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Russia exploring options for potential cyberattacks on U.S. energy sector, FBI warns

FBI: Russia preparing to launch U.S. cyberattacks
Russia preparing to launch cyberattacks in U.S., FBI says 02:28

The FBI has warned the U.S. energy sector about "network scanning activity" stemming from multiple Russia-based IP addresses. The activity is believed to be associated with cyber actors "who previously conducted destructive cyber activity against foreign critical infrastructure."

The FBI bulletin, issued March 18 and obtained by CBS News, was released just days before President Biden announced Monday that "evolving intelligence" suggests Russia is exploring options for potential cyberattacks targeting the U.S. homeland. 

Federal law enforcement revealed that activity of Russian IP addresses "likely indicates early stages of reconnaissance, scanning networks for vulnerabilities for use in potential future intrusions."

The FBI has identified 140 overlapping IP addresses linked to "abnormal scanning" activity of at least five U.S. energy companies, as well as at least 18 other U.S. companies spanning the defense industrial base, financial services, and information technology.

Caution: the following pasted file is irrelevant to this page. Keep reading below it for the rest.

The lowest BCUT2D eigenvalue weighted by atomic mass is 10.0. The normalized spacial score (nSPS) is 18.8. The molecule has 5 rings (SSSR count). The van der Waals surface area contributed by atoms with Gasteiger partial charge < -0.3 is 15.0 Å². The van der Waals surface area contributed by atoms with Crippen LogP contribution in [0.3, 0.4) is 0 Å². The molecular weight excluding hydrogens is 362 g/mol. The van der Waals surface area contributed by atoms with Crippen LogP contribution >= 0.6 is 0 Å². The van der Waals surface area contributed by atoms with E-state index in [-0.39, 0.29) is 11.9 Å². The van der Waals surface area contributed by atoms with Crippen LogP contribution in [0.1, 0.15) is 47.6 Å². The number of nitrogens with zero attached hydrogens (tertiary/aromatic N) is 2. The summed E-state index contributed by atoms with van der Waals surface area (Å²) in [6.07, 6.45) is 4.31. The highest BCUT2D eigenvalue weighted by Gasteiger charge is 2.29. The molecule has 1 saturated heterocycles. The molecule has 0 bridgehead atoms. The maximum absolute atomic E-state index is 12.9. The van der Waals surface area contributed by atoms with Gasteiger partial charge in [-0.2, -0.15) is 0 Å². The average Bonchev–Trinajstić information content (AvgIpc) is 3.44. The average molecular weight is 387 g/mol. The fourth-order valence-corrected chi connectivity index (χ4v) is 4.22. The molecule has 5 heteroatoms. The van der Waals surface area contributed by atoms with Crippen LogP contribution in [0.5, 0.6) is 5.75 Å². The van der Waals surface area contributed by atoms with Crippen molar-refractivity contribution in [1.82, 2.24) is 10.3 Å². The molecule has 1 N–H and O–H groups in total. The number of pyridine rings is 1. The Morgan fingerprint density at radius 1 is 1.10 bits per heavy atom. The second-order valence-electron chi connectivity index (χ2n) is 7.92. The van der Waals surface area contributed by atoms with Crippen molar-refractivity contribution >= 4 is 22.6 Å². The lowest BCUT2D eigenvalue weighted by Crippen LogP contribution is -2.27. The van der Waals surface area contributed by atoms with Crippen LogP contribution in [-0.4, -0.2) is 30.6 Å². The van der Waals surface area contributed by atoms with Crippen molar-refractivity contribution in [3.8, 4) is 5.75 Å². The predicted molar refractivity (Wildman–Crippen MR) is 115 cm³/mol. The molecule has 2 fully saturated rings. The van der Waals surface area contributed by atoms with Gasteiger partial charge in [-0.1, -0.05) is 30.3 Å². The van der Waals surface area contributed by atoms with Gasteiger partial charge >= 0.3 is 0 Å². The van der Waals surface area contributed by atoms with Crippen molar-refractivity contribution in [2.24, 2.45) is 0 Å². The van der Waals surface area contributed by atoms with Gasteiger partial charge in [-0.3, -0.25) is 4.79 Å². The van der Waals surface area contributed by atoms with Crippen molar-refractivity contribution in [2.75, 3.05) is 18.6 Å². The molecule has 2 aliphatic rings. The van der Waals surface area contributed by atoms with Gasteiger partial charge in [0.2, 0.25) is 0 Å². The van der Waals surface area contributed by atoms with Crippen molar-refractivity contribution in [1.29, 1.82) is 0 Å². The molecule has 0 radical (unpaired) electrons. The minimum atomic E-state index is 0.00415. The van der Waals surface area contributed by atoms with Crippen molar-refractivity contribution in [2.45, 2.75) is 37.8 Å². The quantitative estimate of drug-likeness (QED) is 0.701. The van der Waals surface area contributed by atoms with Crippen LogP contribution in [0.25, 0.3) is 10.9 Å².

However, the focus appears to be on entities within the energy sector, according to the FBI assessment.

"US Energy Sector entities are advised to examine current network traffic for these IP addresses and conduct follow-on investigations if observed," the alert reads.

According to the FBI, IP addresses identified by law enforcement began scanning U.S. critical infrastructure as early as March 2021.

"This scanning activity has increased since the start of the Russia/Ukraine conflict, leading to a greater possibility of future intrusions," the bulletin notes. "While the FBI recognizes that scanning activity is common on a network, these reported IPs have been previously identified as conducting activity in conjunction with active exploitation of a foreign victim, which resulted in destruction of the victim's systems."